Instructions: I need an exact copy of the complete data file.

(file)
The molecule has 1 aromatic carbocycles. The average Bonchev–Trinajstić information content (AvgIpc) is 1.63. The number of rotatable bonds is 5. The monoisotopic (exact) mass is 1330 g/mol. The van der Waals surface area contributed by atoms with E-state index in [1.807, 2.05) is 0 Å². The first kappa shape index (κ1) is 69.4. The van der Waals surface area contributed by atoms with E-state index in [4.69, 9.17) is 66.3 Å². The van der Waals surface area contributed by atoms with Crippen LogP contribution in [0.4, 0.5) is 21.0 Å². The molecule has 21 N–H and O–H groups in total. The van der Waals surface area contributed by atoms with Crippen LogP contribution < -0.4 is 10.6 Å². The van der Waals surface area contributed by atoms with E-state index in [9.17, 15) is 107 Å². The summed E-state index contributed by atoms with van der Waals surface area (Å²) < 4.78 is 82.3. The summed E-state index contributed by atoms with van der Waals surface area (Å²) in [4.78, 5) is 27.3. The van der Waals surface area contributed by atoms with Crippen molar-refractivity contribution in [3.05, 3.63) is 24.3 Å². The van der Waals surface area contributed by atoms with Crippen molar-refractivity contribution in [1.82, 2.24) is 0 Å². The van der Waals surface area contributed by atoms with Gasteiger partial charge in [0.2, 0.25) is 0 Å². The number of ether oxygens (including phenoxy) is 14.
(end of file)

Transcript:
The molecule has 1 aromatic carbocycles. The average Bonchev–Trinajstić information content (AvgIpc) is 1.63. The number of rotatable bonds is 5. The monoisotopic (exact) mass is 1330 g/mol. The van der Waals surface area contributed by atoms with E-state index in [1.807, 2.05) is 0 Å². The first kappa shape index (κ1) is 69.4. The van der Waals surface area contributed by atoms with E-state index in [4.69, 9.17) is 66.3 Å². The van der Waals surface area contributed by atoms with Crippen LogP contribution in [0.4, 0.5) is 21.0 Å². The molecule has 21 N–H and O–H groups in total. The van der Waals surface area contributed by atoms with Crippen LogP contribution < -0.4 is 10.6 Å². The van der Waals surface area contributed by atoms with E-state index in [9.17, 15) is 107 Å². The summed E-state index contributed by atoms with van der Waals surface area (Å²) < 4.78 is 82.3. The summed E-state index contributed by atoms with van der Waals surface area (Å²) in [4.78, 5) is 27.3. The van der Waals surface area contributed by atoms with Crippen molar-refractivity contribution in [3.05, 3.63) is 24.3 Å². The van der Waals surface area contributed by atoms with Crippen molar-refractivity contribution in [1.82, 2.24) is 0 Å². The van der Waals surface area contributed by atoms with Gasteiger partial charge in [0.2, 0.25) is 0 Å². The number of ether oxygens (including phenoxy) is 14.